The Nuclear Spectroscopic Telescope Array Mission - NuSTAR
NASA's latest high-energy astrophysics observatory, NuSTAR, is the first
focusing high-energy X-ray mission, opening the hard X-ray sky above 10 keV
for sensitive study for the first time. During its mission, NuSTAR will
search for black holes, map supernova explosions, and study the most extreme
NuSTAR is a Small Explorer mission led by Caltech and managed by JPL for
NASA's Science Mission Directorate. The NuSTAR Mission web site can be found
here. NuSTAR data are
being archived at the HEASARC.
NuSTAR has been approved to continue operations through 2018 (subject to review
by the 2016 NASA Astrophysics Senior Review of Operating Missions) and to
have a Guest Observer (GO)
GO proposals for the first announcement of opportunity (AO-1) were due on
November 25, 2014, and were reviewed in February 2015. The list of
accepted targets for this AO is now
available. NuSTAR AO-1 GO observations commenced in April 2015.
NuSTAR Frequently Asked
Publications List Maintained at Caltech
NuSTAR Publications List Maintained at the HEASARC
Introduction to NuSTAR
NuSTAR was launched at 9 am PDT, June 13, 2012 on a Pegasus XL rocket
which was dropped
from a Lockheed L-1011 "TriStar" aircraft flying over the Pacific Ocean near
the Kwajalein Atoll.
NuSTAR is the first mission to use focusing telescopes
to image the sky in the high-energy X-ray (3 - 79 keV) region of the
spectrum. Our view of the universe in this spectral window has been limited
because previous orbiting telescopes have not employed true focusing optics,
but rather have used coded apertures that have intrinsically high backgrounds
and limited sensitivity.
During its two-year primary mission phase, NuSTAR has been observing
selected regions of the sky in order to:
- Probe obscured active galactic nucleus (AGN) activity out to the peak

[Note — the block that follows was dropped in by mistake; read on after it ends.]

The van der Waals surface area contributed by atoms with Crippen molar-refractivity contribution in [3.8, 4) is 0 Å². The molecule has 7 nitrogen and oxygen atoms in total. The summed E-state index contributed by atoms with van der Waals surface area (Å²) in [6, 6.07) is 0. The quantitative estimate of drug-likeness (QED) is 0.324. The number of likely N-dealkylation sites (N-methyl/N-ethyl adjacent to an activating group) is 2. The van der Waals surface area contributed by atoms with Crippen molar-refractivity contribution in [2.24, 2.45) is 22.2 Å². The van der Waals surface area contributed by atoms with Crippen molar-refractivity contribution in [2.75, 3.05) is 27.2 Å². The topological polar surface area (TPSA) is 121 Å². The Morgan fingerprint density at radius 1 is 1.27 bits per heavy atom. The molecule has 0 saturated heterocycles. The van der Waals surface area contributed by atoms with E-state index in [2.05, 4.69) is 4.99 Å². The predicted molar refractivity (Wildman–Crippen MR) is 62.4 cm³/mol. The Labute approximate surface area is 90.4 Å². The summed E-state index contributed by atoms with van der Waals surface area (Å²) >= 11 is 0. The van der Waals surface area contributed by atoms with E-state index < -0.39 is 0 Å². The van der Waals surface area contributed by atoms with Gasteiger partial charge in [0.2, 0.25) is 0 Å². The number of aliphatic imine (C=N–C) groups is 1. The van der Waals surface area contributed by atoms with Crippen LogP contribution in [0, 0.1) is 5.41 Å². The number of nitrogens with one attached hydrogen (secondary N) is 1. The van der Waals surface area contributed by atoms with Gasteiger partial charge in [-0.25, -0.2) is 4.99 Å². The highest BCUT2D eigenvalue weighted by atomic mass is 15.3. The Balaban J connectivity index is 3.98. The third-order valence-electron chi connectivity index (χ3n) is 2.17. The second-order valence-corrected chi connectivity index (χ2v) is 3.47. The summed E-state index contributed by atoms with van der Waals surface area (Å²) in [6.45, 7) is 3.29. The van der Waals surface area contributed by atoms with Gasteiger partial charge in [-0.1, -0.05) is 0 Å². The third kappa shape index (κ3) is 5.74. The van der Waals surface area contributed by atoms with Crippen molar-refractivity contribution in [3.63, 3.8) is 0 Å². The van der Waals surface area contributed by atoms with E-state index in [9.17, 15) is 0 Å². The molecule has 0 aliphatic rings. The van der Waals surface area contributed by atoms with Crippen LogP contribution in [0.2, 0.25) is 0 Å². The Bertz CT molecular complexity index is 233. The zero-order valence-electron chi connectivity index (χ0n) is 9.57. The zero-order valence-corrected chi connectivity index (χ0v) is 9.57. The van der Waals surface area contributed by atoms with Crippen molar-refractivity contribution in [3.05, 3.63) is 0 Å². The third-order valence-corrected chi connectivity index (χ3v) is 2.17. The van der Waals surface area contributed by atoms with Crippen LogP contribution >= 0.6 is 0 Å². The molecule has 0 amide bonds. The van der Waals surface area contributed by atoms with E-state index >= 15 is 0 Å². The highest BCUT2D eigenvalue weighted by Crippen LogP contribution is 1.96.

epoch of galaxy assembly in the universe (at z <~ 2) by surveying selected
regions of the sky;
- Study the population of hard X-ray-emitting compact objects in the Galaxy
by mapping the central regions of the Milky Way;
- Study the non-thermal radiation in young supernova remnants (SNR), both
the hard X-ray continuum and the emission from the radioactive element
- Observe blazars contemporaneously with ground-based radio, optical, and
TeV telescopes, as well as with Fermi and Swift, so as to constrain the
structure of AGN jets; and
- Observe line and continuum emission from core-collapse supernovae in the
Local Group, and from nearby Type Ia events, to constrain explosion models.
- 6th NuSTAR Public Data Release (01 Apr 2015)
679 new NuSTAR data sets from the first 24 months of observations
were released to the public NuSTAR archive on March 31st. NuSTAR data are
accessible via the usual HEASARC archive interfaces, i.e.,
by querying the NuSTAR master table (numaster). NuSTAR data can also be
accessed from the HEASARC FTP site.
- NuSTAR Cycle 1 Results (03 Mar 2015)
The list of NuSTAR targets accepted by the Cycle 1 peer review is
now available, Cycle 1 observations will start to be routinely performed on
April 1, 2015. Written evaluations will be sent to all NuSTAR Cycle 1 PIs in
the next few weeks. As specified in the AO, U.S. PIs of proposals with
category A or B targets will be invited to submit phase-2 funding proposals.
Note that 0.5 Ms of NuSTAR observing time is also available through the
Chandra Cycle 17 CfP, due March 17.
- NASA, ESA Telescopes Give Shape to Furious Black Hole Winds (19 Feb 2015)
Five simultaneous observations by Nuclear Spectroscopic Telescope Array (NuSTAR) and the XMM-Newton
observatory are showing that fierce winds from a supermassive black hole in
PDS 456 blow
outward in all directions -- a phenomenon that had been suspected, but
difficult to prove until now. See
Nardini et al. (2015, Science, 346, 860) for the full
- Will the Real Monster Black Hole Please Stand Up? (09 Jan 2015)
As described in
Ptak et al. (2015, ApJ, in press), a new
high-energy X-ray image from NuSTAR has pinpointed the
'true' monster in two colliding galaxies, collectively
called Arp 299, that are located 44 Mpc away. Each of the galaxies has
a supermassive black hole at its heart. NuSTAR has revealed that the black hole
located in Arp 299-B, the western of the galaxy pair, is actively gorging on
gas, while its partner Arp 299-A is either dormant or hidden under gas or dust.
- NuSTAR Observes Sun Sizzling in High-Energy X-Rays (22 Dec 2014)
For the first time, NuSTAR, a mission designed to observe black
holes and other objects far from our solar system has turned its gaze back
closer to home, capturing images of the Sun, and
producing the most sensitive solar portrait ever taken in hard X-rays.
Future NuSTAR images should provide even better data as the sun winds down its
solar cycle and might capture the hypothesized nanoflares that
may energize the solar corona.
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